Culver had been preparing for the flying public to look forward to their new post war design, the Model “V” for Victory. The Victory Model borrowed quite a bit from the successful LCA/LFA Cadet that was produced prior to and into WWII. When finally introduced to the public in September 1945, the public was excited, but with reservations. Instead of a flood of orders they were flooded with polite inquiries.

As a light plane designed for the average flyer, the Model “V” was quite revolutionary in what it offered and the buying/flying public out there was not ready to believe the performance claims.

The lists of advanced features were right out of the future; Tricycle retractable landing gear, variable pitch prop, fuel injection on the Continental C-85-12FJ, and the “Simplifly” control system, an ingenious coupling of the flaps and stabilator with a huge trim wheel between the seats that looked like it belonged in a Zeppelin. With the trim wheel, the pilot would select takeoff setting with the panel mounted indicator and charge down the runway and roll and roll and eventually lift off at about 70 mph. After you climbed to about 200 feet you would start dialing in some flap up and then pull up the electric gear.

Once to cruise, the pilot had dialed into the cruise mode which put the flaps in a re-flex attitude of about 8 degrees. This was supposed to put this little wooden wonder on the step. It never happened; the basic airframe was constructed of bonded plywood and was heavy for all 85 horses.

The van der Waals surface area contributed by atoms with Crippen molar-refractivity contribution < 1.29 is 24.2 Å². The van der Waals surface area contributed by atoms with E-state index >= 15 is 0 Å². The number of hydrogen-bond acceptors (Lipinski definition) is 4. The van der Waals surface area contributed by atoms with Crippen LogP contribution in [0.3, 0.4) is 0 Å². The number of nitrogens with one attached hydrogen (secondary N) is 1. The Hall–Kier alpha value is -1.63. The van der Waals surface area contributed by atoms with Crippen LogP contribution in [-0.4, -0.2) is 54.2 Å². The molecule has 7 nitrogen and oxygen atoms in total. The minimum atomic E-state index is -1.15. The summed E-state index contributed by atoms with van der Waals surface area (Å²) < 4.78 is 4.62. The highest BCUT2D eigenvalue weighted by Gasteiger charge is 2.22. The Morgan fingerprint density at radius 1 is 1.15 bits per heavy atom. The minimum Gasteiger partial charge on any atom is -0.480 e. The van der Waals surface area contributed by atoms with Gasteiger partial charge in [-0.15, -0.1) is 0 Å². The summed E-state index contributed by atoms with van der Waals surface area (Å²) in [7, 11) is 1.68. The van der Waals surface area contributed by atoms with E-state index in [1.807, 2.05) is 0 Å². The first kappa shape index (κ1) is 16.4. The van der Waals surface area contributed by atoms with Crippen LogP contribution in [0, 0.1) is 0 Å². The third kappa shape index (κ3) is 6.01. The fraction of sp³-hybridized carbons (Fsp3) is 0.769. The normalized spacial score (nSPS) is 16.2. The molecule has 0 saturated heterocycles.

Once in flight though, the speedster flew very well, light on the controls and the view was terrific. When it came time for landing, the pilot selected “approach” with the trim wheel and indicator, with the gear out and approach flaps out, the sink rate was high. When you timed to “Land” the flaps went completely out (48 degrees) you went in with power – a lot, and if your speed was at least 75 you didn’t have enough elevator for a decent flare, so your arrivals could be definite.

All in all, Model “V” is an airplane that was ahead of its time, but was also behind the times with its wooden construction. Once in the air it’s a delightful little airplane to fly, though it can be a challenge.

Al Mooney deserved credit for what he tried to introduce to the flying public with the “V”.


Culver V NC8442B

Engine: Continental C85-12FJ
Length: 20’ 6”
Wing Span: 29’
Wing Area: 125,9 sq ft
Empty Weight: 1100 lbs
Gross Weight: 1600 lbs
Max. Speed: 135 mph
Cruise Speed: 115 mph
Stall Speed: 55mph
Fuel Cap.: 32 gal
Range: 600 miles
F.A.F: $3950


Powered By WordPress Tabs And SlidesBusby SEO Test